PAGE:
Positive signs could mean recession easing in Atlantic Canada
The recession may be slowing in our region but it’s too soon to head tothe recovery room, according to the Atlantic Provinces Economic Council(APEC).
The recession may be slowing in our region but it’s too soon to head to the recovery room, according to the Atlantic Provinces Economic Council (APEC).
In an update released yesterday, the council says there have been fewer job losses and more consumer spending in recent months, while real GDP is expected to expand at the end of this year. But overall economic growth will likely not come until 2011, the APEC says.
Signs of hope are seen in Atlantic Canada’s employment rate, which grew by 4,400 jobs in June, according to Statistics Canada’s recently released Labour Force Survey. Since April, the Atlantic region has added 8,000 jobs and dropped total job losses to less than 11,000 since last October, the survey says.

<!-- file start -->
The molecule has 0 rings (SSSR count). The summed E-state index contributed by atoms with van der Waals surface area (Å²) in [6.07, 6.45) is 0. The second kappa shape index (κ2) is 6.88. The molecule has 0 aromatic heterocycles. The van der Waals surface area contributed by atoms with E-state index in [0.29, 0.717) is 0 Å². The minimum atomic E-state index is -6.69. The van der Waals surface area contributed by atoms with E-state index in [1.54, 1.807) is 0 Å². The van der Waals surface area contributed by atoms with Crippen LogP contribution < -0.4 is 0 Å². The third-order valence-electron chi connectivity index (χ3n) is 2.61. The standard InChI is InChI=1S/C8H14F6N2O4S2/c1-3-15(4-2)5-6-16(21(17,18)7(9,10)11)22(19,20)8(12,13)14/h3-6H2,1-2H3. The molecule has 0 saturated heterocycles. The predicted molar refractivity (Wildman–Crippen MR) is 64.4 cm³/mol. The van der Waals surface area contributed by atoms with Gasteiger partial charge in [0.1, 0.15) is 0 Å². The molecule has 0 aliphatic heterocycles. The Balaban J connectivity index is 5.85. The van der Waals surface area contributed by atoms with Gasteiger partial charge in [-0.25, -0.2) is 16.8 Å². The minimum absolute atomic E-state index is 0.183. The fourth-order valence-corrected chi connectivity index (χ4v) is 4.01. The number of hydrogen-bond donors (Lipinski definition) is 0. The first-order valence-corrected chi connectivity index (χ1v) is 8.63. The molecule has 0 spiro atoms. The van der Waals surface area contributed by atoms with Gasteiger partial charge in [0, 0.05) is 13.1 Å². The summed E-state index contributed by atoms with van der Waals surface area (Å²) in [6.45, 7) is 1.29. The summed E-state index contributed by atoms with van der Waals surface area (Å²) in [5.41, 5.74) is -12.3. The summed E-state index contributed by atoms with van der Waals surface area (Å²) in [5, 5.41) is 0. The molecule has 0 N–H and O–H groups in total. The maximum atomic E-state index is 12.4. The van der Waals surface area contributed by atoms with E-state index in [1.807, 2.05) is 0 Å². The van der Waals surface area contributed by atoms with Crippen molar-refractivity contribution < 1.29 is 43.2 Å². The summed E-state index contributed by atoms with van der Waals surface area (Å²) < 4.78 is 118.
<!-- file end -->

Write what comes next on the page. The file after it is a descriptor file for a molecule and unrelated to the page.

But the APEC says employment levels will “remain weak over the next few months” due to more layoffs in the forest industry and scaling back by local General Motors dealerships.
Those who have hopped on planes to Alberta looking for work are now retreating back to Atlantic Canada, the council says, explaining the number of people returning to their home provinces is up because of the slump in the oil and gas sector.
The council revealed some longer-term concerns, such as the “enlarged provincial deficit” and the aging population of the Atlantic region. The report adds that the growing federal deficit could also lead to cuts in transfer payments to the Atlantic provinces.